Disasters and Accidents in Manned Space Fight
"If we die, we want people to accept it. We're in a risky business, and we hope that if anything happens to us it will not delay the program. The conquest of space is worth the risk of life."
Gus Grissom, Commander of Apollo 1
"Here is the first detailed examination of major space accidents and disasters in 40 years of flight history. The book is based on information obtained from personal interviews with astronauts and cosmonauts, research from NASA archives, and recently uncovered Russian data.
"Since Glasnost and the collapse of the former Soviet Union in 1991, access to archives from Soviet space history has revealed new details of accidents and disasters from the early years of the Soviet Space Programme. The text provides a comparison of stages of a spaceflight that can result in accident or disaster, from training and launch through to landing. It also includes a review on near-miss accidents in each area and a listing of accident fatalities throughout the history of spaceflight exploration, from the 1930s through to the 1990s. David Shayler concludes this authoritative work with a look at safety elements for the
International Space Station and crewed missions to the moon and Mars."
Born in Birmingham, England in May 1955, David Shayler
was already drawing rockets by the age of five, and throughout the 1960s, he followed TV science fiction programmes such as Fireball XL5, Thunderbirds and the original Star Trek.
Dave's earliest memories of the real space programme were of a memorial service at school for the Apollo 1 astronauts, who were killed in January 1967, and of the TV transmissions from Apollo 7 in October 1968. It was at about this time that he
revealed to his parents that he wanted to write a space book, visit America to meet the astronauts, and walk on the moon. Thirty years later, the first two of these goals have been achieved many times over, and the third could be a lot closer.
It was the televised launch of Apollo 8 at Christmas 1968 that finally saw the excitement of space exploration take a firm hold and, having watched the mission unfold over the holiday season, Dave began to seriously study the programme to land men on the moon and the early Soyuz flights of the Soviet Union. During a holiday in Devon, England, Dave stayed up all night with his grandfather to watch the Apollo 11 moonwalk in July 1969. After this historic event, the study of human exploration of space became more than just a hobby, and Dave's first letters to the astronauts were written that summer. Recording the lives and careers of the NASA astronauts (and, later, the Soviet cosmonauts) - the human element of the programmes - was, and still is, Dave's main interest, along with collecting documentation on the missions, hardware and programmes that took the first humans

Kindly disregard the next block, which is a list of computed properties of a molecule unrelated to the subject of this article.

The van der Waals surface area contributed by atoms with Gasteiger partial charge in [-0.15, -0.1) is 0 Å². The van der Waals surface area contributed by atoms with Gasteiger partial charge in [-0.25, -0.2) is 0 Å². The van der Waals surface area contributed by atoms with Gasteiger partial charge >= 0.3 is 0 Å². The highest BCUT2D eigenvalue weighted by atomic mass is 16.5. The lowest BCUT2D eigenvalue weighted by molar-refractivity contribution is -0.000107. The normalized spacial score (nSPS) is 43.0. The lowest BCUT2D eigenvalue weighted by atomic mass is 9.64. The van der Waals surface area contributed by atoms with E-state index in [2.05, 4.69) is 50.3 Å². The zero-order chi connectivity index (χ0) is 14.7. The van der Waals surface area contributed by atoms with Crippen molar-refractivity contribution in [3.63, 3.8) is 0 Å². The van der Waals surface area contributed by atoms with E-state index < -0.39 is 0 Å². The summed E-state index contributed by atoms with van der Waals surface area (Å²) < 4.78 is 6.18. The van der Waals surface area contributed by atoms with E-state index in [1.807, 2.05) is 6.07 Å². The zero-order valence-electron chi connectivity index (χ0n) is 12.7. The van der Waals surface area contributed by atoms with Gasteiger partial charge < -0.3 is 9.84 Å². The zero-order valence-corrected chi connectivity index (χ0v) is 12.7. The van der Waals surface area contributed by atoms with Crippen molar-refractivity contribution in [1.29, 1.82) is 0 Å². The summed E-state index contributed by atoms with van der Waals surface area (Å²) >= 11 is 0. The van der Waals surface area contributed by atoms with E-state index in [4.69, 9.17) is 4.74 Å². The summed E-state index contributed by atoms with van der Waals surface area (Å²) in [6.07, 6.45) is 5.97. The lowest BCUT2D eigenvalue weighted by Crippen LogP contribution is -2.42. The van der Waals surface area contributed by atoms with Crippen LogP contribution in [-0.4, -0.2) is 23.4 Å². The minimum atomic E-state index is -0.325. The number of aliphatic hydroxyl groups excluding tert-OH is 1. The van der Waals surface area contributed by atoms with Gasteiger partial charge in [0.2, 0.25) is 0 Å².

beyond the atmosphere.
Dave's career as a space historian ran alongside a normal working life, but its growth began in earnest with the publication of his first newspiece in the British Interplanetary Society magazine SPACEFLIGHT, in 1976, This was followed by a full article in the same magazine in 1977, and a series of papers in 1978. Over the next two decades, Dave became a regular contributor to BIS publications and meetings and rose from a Member to a Fellow of the BIS.
On his first visit to the Johnson Space Center in 1988, all this background work and contacts paid off, with a three-week research trip to the astronaut training complex and the NASA archives at Rice University. Dave interviewed several astronauts, plus NASA trainers and managers, and toured the Shuttle and Space Station training facilities, including a tour inside the Shuttle 1G simulator.
In December 1998, Dave celebrated 30 years of study of the human space exploration programme with his tenth trip to the US in as many years to witness the homecoming of the first International Space Station Crew. At the start of the new millenium,
Dave's enthusiasm for recording the development of human ventures into space is as fresh as it was three decades ago.
Mike and Dave Shayler's website.Table of Contents
- Author's Preface
- List of Illustrations and tables
- The Quest for Space
- Pioneers of the Stratosphere
- Loss of the X-15, November 1967
- Training for Space
- The Apollo 1 fire, January 1967
- Launch to Space
- Soyuz launch aborts, 1975 and 1983
- The STS-25 (51-L) launch and explosion, 1986
- Survival in Space
- Gemini 8 in-flight abort, 1966
- The Apollo 13 explosion, 1970
- Mir: fire and a collision, 1997
- Return From Space
- The Soyuz 1 landing accident, 1967
- Soyuz 11 decompression, 1971
- The Future in Space
- Appendix 1
- Appendix 2
- Appendix 3
xxvii + 500 pagesBinding:
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